Format

Send to

Choose Destination
Midwifery. 2018 Dec 23;71:1-11. doi: 10.1016/j.midw.2018.12.015. [Epub ahead of print]

Quit-smoking counselling in Dutch midwifery practices: Barriers to the implementation of national guidelines.

Author information

1
Netherlands Institute of Mental Health and Addiction (Trimbos Institute), da Costakade 45, Utrecht, VS 3521, the Netherlands; Netherlands Expertise Centre for Tobacco Control, Utrecht, the Netherlands. Electronic address: phopman@trimbos.nl.
2
Netherlands Institute of Mental Health and Addiction (Trimbos Institute), da Costakade 45, Utrecht, VS 3521, the Netherlands; Netherlands Expertise Centre for Tobacco Control, Utrecht, the Netherlands.
3
Netherlands Institute of Mental Health and Addiction (Trimbos Institute), da Costakade 45, Utrecht, VS 3521, the Netherlands.

Abstract

OBJECTIVE:

Although smoking during pregnancy can have severe health consequences for the (unborn) child, 9% of Dutch pregnant women smoke at any time during their pregnancy. Midwives in the Netherlands are a responsible party in the provision of quit-smoking counselling for pregnant women by means of the 7-step `V-MIS' intervention, but in practice the implementation appears to be suboptimal. The purpose of the present study was to assess the provision of quit-smoking counselling by midwives, and to clarify the nature and extent of any existing barriers and needs in the provision of quit-smoking counselling in Dutch midwifery settings.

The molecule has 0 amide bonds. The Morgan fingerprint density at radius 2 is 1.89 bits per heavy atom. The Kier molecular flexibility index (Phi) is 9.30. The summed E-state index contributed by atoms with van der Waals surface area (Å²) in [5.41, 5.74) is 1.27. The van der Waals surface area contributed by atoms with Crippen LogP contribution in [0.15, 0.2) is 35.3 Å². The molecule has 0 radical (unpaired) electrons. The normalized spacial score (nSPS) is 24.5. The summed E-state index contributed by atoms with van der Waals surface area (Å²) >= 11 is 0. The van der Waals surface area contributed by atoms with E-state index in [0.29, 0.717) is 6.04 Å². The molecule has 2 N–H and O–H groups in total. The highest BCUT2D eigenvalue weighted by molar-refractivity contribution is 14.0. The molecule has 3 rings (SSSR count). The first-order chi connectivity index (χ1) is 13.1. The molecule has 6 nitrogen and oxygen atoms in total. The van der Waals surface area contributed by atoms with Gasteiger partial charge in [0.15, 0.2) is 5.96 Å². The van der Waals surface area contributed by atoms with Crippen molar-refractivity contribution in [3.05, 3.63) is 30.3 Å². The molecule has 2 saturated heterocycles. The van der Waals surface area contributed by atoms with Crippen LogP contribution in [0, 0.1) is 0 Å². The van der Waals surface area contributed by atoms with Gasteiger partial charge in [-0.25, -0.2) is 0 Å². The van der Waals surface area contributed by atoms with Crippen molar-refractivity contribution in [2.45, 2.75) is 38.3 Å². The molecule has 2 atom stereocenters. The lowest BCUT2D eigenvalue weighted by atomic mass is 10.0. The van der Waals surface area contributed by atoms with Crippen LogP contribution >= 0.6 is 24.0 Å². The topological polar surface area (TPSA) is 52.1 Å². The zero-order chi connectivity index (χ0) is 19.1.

METHODS:

An online questionnaire to the target population of Dutch midwives (N ≈ 3150) was set out in the spring of 2016. The questionnaire included items on the provision of quit-smoking counselling for pregnant women, and on possible barriers and needs regarding the provision of this counselling. Descriptive statistics were used to analyse weighed data from 135 midwives representative for the Dutch setting in terms of age, function, and region.

RESULTS:

Eighty-one percent of the midwives inquire about smoking profile (V-MIS step 1) but only 10% go through all the V-MIS counselling steps (i.e. up to discussing postnatal passive smoking and smoke free breastfeeding, step 7). Although 74% of the midwives regard it as their task to provide quit-smoking guidance to pregnant women, 77% perceive referral to a professional as a useful strategy (mostly to the GP; 74%). For 61% of the midwives, their clients' lack of motivation undermines the provision of quit-smoking counselling. Other hindering factors are the perceived lack of free brochures (54%), simple tools or gadgets (51%), and financial consequences for the midwife (37%) and/or the client (22%).

CONCLUSION:

The smoking cessation intervention strategy currently imposed in Dutch midwifery practices (V-MIS) is being used by midwives, however its implementation may considerably benefit from strengthening skills in motivational interviewing techniques, provision of supporting materials, and structural embedding of GP referral. Based on the study's findings, practical recommendations are made to facilitate the provision of quit-smoking counselling in (international) midwifery settings.

KEYWORDS:

Midwives; Pregnancy; Quit-smoking counselling; Smoking cessation intervention

PMID:
30623790
DOI:
10.1016/j.midw.2018.12.015

Supplemental Content

Full text links

Icon for Elsevier Science
Loading ...
Support Center